University of Derby institute seeks to sharpen police practice worldwide

International Policing and Justice Institute integrates practical police training into an academic context

January 14, 2016
Policeman speaking to motorcyclist, Malacca, Malaysia
Source: Alamy
By the book: the training of Malaysia’s police will be accredited by Derby

There has been a growing drive in the UK in recent years to increase training and education for police officers.

In 2013, a report from the Independent Police Commission recommended professionalising the role by calling for officers to register for chartered status, and the year before that the College of Policing was established to deliver a number of training and development programmes.

A new institute at the University of Derby seeks to further advance the professionalisation of the sector, within the UK and abroad, as well as to undertake research to aid the development of law and policy.

The International Policing and Justice Institute, which officially launched in November, provides academic programmes for those working in the policing, security and justice sectors, offers bespoke consultancy services and supports more than 20 undergraduate and postgraduate programmes in leadership, general policing and investigation.

It is located in One Friar Gate Square, which has been appropriately nicknamed the “Copper Box” because of the distinctive copper-plating on the exteriorsays Kevin Bampton, the institute’s director. The building houses the university’s College of Law, Humanities and Social Sciences, but the institute also draws on expertise from scholars in forensics, computing, engineering, architecture and business.

Academics in the university’s law and criminology departments “have been heavily involved with the professionalisation agenda – moving the police from a security-based organisation that is ‘command and control’ to [an organisation of] people who are actively managing the relationships with the public”, Professor Bampton said.

The institute has established partnerships with international police forces that want to integrate practical training of recruits into an academic framework. One such partner is Royal Malaysia Police – which marks the first time that a UK university has become the awarding body for an entire country’s police force. It means that every police officer in Malaysia will have their training accredited by the University of Derby.

Derby is also working with the Police College of Qatar, which opened in March 2015. Professor Bampton said that the country is looking to alter its traditional security-focused approach to policing ahead of the 2022 FIFA World Cup, which it will host. Meanwhile, about 50 middle-ranking police officers from the United Arab Emirates have already graduated from Derby’s MSc criminal investigation programme.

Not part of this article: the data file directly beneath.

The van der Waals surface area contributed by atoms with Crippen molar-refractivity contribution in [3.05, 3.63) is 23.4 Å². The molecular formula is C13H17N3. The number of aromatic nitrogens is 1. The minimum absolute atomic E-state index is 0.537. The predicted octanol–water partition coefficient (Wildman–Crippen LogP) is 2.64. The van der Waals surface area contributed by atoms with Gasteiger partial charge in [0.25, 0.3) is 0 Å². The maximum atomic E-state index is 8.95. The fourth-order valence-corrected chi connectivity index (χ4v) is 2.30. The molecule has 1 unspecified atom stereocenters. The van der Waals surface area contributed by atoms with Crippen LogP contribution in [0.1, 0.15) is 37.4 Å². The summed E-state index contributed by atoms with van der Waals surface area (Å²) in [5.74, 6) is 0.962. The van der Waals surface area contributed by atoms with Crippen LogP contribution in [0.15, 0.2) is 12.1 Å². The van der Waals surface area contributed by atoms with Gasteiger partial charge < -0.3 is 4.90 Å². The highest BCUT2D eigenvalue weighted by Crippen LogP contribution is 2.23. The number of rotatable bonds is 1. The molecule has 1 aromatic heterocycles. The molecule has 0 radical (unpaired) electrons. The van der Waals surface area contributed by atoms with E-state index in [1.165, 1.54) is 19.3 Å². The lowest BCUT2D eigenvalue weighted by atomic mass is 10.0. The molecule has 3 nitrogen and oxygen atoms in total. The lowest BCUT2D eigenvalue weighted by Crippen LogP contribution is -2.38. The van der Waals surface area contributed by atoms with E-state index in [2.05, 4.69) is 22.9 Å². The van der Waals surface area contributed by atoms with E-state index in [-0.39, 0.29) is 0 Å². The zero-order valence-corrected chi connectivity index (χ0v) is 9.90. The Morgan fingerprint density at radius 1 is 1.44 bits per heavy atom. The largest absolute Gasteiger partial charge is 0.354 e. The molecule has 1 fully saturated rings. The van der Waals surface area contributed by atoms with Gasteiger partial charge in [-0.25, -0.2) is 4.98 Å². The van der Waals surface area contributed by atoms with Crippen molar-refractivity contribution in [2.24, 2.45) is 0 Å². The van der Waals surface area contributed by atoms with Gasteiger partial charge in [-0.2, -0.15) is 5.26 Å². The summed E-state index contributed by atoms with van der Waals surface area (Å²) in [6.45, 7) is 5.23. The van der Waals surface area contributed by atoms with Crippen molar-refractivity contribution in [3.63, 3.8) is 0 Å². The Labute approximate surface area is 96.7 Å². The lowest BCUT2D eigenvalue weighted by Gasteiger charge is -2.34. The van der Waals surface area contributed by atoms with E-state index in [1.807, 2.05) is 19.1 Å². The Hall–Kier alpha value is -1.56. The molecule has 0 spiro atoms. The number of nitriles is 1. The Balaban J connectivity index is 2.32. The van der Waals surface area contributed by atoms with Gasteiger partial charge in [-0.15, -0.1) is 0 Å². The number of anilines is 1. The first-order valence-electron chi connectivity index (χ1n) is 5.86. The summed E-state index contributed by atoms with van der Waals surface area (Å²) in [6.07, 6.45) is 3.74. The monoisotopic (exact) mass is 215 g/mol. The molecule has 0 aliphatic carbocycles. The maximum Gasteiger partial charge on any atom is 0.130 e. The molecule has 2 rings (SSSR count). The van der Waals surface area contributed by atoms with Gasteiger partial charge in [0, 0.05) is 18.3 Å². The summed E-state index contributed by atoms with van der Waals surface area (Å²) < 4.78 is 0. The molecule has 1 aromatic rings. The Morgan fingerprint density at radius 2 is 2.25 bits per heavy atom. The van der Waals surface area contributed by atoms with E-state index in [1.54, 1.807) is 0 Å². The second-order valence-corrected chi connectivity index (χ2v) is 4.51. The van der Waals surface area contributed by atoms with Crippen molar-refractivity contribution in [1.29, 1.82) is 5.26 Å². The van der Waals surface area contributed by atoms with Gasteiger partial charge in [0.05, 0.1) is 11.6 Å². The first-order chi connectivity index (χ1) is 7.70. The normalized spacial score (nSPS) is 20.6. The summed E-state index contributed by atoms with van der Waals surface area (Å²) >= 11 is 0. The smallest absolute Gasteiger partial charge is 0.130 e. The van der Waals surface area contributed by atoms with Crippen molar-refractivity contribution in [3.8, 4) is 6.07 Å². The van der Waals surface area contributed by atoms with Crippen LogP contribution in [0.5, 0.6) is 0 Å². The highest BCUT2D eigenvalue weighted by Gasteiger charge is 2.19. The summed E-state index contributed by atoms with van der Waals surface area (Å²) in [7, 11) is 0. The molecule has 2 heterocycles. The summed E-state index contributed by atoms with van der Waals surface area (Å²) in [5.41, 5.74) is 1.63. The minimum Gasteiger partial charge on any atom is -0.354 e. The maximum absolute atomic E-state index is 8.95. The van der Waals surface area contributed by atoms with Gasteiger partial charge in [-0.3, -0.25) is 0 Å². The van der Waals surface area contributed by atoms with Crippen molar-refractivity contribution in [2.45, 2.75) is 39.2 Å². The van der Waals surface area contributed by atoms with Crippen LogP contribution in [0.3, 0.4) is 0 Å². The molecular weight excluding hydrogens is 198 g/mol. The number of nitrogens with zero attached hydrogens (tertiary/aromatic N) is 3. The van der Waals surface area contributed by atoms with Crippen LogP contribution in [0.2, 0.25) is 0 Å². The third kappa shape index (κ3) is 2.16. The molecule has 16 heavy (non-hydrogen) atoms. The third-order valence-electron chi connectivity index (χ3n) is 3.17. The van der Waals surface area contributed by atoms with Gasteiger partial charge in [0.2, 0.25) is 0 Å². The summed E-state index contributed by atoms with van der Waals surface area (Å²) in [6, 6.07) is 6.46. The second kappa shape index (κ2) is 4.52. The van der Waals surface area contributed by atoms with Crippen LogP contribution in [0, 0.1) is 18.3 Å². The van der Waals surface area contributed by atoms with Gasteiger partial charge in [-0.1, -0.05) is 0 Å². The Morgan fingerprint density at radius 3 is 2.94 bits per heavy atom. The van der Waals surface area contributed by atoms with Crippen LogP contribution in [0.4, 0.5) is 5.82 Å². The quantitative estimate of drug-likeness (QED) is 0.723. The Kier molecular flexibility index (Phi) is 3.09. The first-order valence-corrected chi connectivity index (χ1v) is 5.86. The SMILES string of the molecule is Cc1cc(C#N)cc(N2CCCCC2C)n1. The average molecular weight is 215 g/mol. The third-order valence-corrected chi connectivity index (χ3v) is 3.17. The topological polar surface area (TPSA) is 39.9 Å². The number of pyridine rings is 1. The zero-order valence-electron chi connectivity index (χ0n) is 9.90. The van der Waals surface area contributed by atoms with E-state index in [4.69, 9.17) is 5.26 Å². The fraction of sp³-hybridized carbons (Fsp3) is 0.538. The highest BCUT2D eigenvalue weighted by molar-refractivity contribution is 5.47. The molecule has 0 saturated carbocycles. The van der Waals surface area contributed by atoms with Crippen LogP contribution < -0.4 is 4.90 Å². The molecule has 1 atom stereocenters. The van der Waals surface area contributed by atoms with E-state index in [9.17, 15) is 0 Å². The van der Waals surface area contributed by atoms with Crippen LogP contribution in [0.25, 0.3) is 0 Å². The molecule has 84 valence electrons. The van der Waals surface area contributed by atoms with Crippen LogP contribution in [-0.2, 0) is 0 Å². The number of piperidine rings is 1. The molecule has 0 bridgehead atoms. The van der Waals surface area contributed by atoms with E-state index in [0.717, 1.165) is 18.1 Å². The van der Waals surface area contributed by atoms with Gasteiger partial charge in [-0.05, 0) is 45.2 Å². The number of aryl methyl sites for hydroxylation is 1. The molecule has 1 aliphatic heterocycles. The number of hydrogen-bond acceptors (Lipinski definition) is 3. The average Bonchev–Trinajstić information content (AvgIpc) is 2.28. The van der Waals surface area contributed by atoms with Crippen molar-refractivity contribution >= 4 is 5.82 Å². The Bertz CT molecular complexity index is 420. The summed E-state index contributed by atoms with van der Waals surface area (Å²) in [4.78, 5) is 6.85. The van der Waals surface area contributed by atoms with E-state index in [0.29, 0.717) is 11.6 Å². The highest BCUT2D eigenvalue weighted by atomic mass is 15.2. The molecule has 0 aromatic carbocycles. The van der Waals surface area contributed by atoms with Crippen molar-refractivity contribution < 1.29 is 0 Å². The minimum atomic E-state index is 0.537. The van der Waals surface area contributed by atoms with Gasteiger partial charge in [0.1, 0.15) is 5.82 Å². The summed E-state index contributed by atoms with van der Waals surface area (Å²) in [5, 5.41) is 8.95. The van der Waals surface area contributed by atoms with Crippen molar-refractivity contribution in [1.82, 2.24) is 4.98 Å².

Back at home, the institute is working with the Gangmasters Licensing Authority to establish an international anti-slavery academy, which will offer a range of courses to employers on identifying the signs of exploitation and human trafficking.

The outward-looking agenda notwithstanding, Professor Bampton said that he is keen to ensure that the institute has a close relationship with students and academics in the university and that it is not seen as a “spin-off organisation”. Undergraduate and postgraduate students on one of Derby’s policing or criminology courses will be taught by the same academics who are engaged with these national and international partnerships, he said. Furthermore, last year undergraduates visited the infamous former federal penitentiary on Alcatraz Island in California and worked with the Los Angeles Police Department to learn about its criminal justice and policing system, thanks to the institute’s international outreach.

“A lot of our students, through the auspices of their institute, are getting the opportunity to get hands-on experience in terms of the intellectual part of policing – analysis, evaluation and evidence-based policing – in the UK,” Professor Bampton said. “Our aspiration is that in the future we’ll be able to have our students and staff engaged even more overseas.”

He added that the institute’s experience and expertise abroad will inform the content of its degrees.

“More of our postgraduates are international students than home students, so what we do throughout the world feeds directly into their classroom experience. And our relationship with other organisations means that we have detailed case studies that we can share,” he said.

There is also a benefit for academics who are seeking to demonstrate their international impact, he argued. “When academics are coming up with new ideas of how to improve the quality of policing, we have access to quite literally thousands of officers.”

But he wants to make one thing clear: the institute will not “actively seek research projects that other people think are important”.

“We set our own research agenda on the back of the issues we consider to be of high priority,” he said.

“That’s quite an interesting model in some respects because most university institutes tend to have the view that they’ll follow the investment. But often the challenges in terms of international policing are in the areas where there isn’t a huge amount of upfront investment, so you have to think creatively.”